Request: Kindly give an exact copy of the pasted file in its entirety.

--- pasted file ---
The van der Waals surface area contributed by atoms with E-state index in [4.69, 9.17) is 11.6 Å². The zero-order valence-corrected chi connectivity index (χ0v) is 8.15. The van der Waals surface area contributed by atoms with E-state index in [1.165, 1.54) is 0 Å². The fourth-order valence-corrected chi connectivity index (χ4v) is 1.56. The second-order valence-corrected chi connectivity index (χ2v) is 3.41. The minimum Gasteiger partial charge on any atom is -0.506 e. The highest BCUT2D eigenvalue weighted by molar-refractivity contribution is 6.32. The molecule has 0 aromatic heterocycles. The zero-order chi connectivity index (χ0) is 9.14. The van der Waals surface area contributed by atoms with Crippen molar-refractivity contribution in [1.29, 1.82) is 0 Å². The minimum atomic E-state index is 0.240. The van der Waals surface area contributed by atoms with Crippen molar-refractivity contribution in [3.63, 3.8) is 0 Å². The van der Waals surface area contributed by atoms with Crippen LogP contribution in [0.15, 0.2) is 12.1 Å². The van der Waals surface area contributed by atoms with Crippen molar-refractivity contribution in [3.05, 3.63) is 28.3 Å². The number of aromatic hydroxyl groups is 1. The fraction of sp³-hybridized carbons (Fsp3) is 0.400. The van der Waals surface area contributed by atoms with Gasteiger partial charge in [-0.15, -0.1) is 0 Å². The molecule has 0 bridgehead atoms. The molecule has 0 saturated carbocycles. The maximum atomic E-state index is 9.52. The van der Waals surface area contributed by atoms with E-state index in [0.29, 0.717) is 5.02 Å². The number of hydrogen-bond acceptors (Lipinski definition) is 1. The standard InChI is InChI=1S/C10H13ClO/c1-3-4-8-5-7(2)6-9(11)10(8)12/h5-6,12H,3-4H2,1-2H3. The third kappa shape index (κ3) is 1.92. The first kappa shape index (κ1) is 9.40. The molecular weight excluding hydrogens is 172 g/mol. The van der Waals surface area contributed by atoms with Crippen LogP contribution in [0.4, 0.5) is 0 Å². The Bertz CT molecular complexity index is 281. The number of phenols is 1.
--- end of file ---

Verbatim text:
The van der Waals surface area contributed by atoms with E-state index in [4.69, 9.17) is 11.6 Å². The zero-order valence-corrected chi connectivity index (χ0v) is 8.15. The van der Waals surface area contributed by atoms with E-state index in [1.165, 1.54) is 0 Å². The fourth-order valence-corrected chi connectivity index (χ4v) is 1.56. The second-order valence-corrected chi connectivity index (χ2v) is 3.41. The minimum Gasteiger partial charge on any atom is -0.506 e. The highest BCUT2D eigenvalue weighted by molar-refractivity contribution is 6.32. The molecule has 0 aromatic heterocycles. The zero-order chi connectivity index (χ0) is 9.14. The van der Waals surface area contributed by atoms with Crippen molar-refractivity contribution in [1.29, 1.82) is 0 Å². The minimum atomic E-state index is 0.240. The van der Waals surface area contributed by atoms with Crippen molar-refractivity contribution in [3.63, 3.8) is 0 Å². The van der Waals surface area contributed by atoms with Crippen LogP contribution in [0.15, 0.2) is 12.1 Å². The van der Waals surface area contributed by atoms with Crippen molar-refractivity contribution in [3.05, 3.63) is 28.3 Å². The number of aromatic hydroxyl groups is 1. The fraction of sp³-hybridized carbons (Fsp3) is 0.400. The van der Waals surface area contributed by atoms with Gasteiger partial charge in [-0.15, -0.1) is 0 Å². The molecule has 0 bridgehead atoms. The molecule has 0 saturated carbocycles. The maximum atomic E-state index is 9.52. The van der Waals surface area contributed by atoms with E-state index in [0.29, 0.717) is 5.02 Å². The number of hydrogen-bond acceptors (Lipinski definition) is 1. The standard InChI is InChI=1S/C10H13ClO/c1-3-4-8-5-7(2)6-9(11)10(8)12/h5-6,12H,3-4H2,1-2H3. The third kappa shape index (κ3) is 1.92. The first kappa shape index (κ1) is 9.40. The molecular weight excluding hydrogens is 172 g/mol. The van der Waals surface area contributed by atoms with Crippen LogP contribution in [0.4, 0.5) is 0 Å². The Bertz CT molecular complexity index is 281. The number of phenols is 1.